Favorites: The Plague Diaries, A Superior Death, The Fifth Season
Least favorite: Beartown

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How did your reading go in September? What were your favorites?

Friday, September 29, 2017


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A Mind to Murder, P D James, Random House, 1963, 256 pp
P D James's second Adam Dalgliesh mystery was published in 1963 and so is on the 1963 list for My Big Fat Reading Project. Only three weeks earlier I had read Sylvia Plath's The Bell Jar, making it a bit of a shock (pun intended) to open A Mind to Murder and find it set in a London psychiatric clinic. In between the electric shock and LSD treatments as well as psychiatric "talk therapy" sessions, the administrator of the clinic is murdered in the basement amid a confusion of scattered patient files.
This reader's personal tastes were confirmed: P D James is hands down a superior mystery writer to Agatha Christie. (I know there are many readers who would not agree with me, but it is what it is.) Right out of the gate she sets up the rivalries and tension between the various therapists, the nurses and secretaries, and the victim. Miss Bolam had been nearly universally disliked by all the staff, giving Inspector Dalgliesh a knotty problem as he tried to single out the suspects. Every doctor had an alibi while the rest had some issue with their boss.

As the investigation proceeds, Ms James also writes scenes with the various characters interacting while not in the Inspector's presence. Quite soon the reader comes to know all these people and what is going on in their personal lives. I felt like I was doing my own work to figure out who done it and that made the reading even more enjoyable. 

In the end however, it was Inspector Dalgliesh who found the correct line of criminal activity to follow and solved the crime in an intense series of time sensitive incidents. My only complaint was that I could not figure out what led him to follow up that particular line of inquiry and suddenly felt left out of the story where previously I had thought I was part of it.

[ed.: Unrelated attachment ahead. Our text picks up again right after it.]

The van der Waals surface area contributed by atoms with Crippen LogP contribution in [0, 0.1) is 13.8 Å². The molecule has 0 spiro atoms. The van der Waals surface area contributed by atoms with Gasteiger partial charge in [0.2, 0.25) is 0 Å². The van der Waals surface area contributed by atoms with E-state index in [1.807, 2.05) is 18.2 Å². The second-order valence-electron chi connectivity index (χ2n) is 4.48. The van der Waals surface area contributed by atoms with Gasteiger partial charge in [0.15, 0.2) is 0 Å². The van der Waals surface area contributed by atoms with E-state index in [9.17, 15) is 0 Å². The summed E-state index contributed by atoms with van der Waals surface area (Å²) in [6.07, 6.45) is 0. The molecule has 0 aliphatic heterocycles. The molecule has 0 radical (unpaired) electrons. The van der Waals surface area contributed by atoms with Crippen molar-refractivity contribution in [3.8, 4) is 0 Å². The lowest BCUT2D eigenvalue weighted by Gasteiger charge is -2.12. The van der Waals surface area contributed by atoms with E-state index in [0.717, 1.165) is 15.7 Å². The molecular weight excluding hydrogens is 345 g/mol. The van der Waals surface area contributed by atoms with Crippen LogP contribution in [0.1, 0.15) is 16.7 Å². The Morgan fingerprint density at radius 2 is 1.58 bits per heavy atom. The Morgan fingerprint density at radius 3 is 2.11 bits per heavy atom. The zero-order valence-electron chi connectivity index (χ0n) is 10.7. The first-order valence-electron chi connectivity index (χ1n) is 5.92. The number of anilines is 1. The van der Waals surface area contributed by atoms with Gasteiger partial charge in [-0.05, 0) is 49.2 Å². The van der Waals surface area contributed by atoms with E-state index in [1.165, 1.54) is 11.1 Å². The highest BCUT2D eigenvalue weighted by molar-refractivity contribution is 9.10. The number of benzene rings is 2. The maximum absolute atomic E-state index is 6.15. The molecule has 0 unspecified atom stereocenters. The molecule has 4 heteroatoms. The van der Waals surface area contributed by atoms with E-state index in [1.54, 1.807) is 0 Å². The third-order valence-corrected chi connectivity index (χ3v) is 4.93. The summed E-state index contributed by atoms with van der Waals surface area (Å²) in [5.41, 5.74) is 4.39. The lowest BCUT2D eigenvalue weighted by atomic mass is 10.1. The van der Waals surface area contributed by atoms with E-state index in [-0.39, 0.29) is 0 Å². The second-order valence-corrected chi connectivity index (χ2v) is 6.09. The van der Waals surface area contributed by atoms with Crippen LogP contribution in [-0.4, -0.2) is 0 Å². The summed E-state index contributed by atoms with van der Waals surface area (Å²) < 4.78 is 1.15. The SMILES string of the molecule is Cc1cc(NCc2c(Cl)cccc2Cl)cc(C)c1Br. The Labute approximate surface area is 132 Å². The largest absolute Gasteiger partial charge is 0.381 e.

A breach of patient confidentiality was the initial cause of events leading to the murder. That issue as well as the conflicts of opinion among the doctors about various approaches to treating mental illness, made the story resonate with current times even though it was written over 60 years ago.

The first P D James novel I read was Children of Men and I was struck by her intelligence, her insight into her characters, and her sense of social consciousness. Now that I have gone back to read her earlier books I am hooked and look forward to more of them.

(A Mind To Murder is available in paperback by order from Once Upon A Time Bookstore.)

Tuesday, September 26, 2017


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The Plague Diaries, Ronlyn Domingue, Atria Books, 2017, 417 pp
Sometimes a book, or in this case a trilogy of books, is so personally relevant to me that I am almost overwhelmed with wonder. Then it becomes difficult to write about it in a way that I feel alright about sharing with others. I will do my best here.
The Plague Diaries is the last in Ronlyn Domingue's Keeper of Tales Trilogy, in which she ties together all the aspects found in the first two books and takes her tale to a conclusion so satisfying, so appropriate to what has gone before. I think she must possess many of the gifts she injects into her characters.
The three books can only be categorized as fantasy but they contain an awareness that goes beyond fantasy, that borders on an enlightened spirituality and especially an understanding of womanhood not often found in many of the books I read.
In the first volume, The Mapmaker's War, Domingue builds her worlds around Aoife, the first and only female mapmaker in the Kingdom. While journeying to chart the entire domain she slips through a thin place to find an almost mythical people who have created a way to live in peace. Her discovery unleashes a terrible outcome and she is exiled.
The Chronicle of Secret Riven, second book in the series, takes place 1000 years later and introduces Secret Riven, born of a strange and emotionally distant mother, mute until the age of seven, and possessed of her own gifts. The story follows Secret through her first 18 years as she learns to deal with the joys and horrors of her gifts.
The Plague Diaries opens as Secret comes of age. She has lost her tormented mother but inherited an ancient manuscript written by the mapmaker Aoife. In fact, her mother's attempts to translate it led to her death. Though Secret has suppressed the burdens of her gifts and tries to become a somewhat normal young woman, she is thrown into that other world discovered by Aoife. Along with another young person of indeterminate gender, a person even more gifted than herself, Secret becomes party to a transformation taking place in the Kingdom. The medium of change is the predicted Plague of Silences alluded to in the earlier books.
If you are someone who has pondered the possibilities of peace in the world, of an end to war and violence and greed, the transformation brought about by that plague will be right in your wheelhouse, as they say these days. Very much key to the entire three-part story is the role of women.